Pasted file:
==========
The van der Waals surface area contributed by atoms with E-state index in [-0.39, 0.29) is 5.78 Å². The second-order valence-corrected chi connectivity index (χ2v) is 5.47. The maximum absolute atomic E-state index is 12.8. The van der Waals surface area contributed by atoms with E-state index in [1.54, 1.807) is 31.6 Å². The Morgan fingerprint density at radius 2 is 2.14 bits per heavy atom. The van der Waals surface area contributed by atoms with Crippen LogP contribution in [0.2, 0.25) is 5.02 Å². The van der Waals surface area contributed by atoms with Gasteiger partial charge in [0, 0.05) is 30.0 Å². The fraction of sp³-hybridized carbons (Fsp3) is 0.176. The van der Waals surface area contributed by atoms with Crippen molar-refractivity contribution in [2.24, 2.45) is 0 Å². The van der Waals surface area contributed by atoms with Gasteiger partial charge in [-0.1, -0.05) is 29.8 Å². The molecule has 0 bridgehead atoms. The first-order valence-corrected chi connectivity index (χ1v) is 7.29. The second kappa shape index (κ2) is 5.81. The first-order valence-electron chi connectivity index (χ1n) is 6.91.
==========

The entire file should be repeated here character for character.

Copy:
The van der Waals surface area contributed by atoms with E-state index in [-0.39, 0.29) is 5.78 Å². The second-order valence-corrected chi connectivity index (χ2v) is 5.47. The maximum absolute atomic E-state index is 12.8. The van der Waals surface area contributed by atoms with E-state index in [1.54, 1.807) is 31.6 Å². The Morgan fingerprint density at radius 2 is 2.14 bits per heavy atom. The van der Waals surface area contributed by atoms with Crippen LogP contribution in [0.2, 0.25) is 5.02 Å². The van der Waals surface area contributed by atoms with Gasteiger partial charge in [0, 0.05) is 30.0 Å². The fraction of sp³-hybridized carbons (Fsp3) is 0.176. The van der Waals surface area contributed by atoms with Crippen molar-refractivity contribution in [2.24, 2.45) is 0 Å². The van der Waals surface area contributed by atoms with Gasteiger partial charge in [-0.1, -0.05) is 29.8 Å². The molecule has 0 bridgehead atoms. The first-order valence-corrected chi connectivity index (χ1v) is 7.29. The second kappa shape index (κ2) is 5.81. The first-order valence-electron chi connectivity index (χ1n) is 6.91.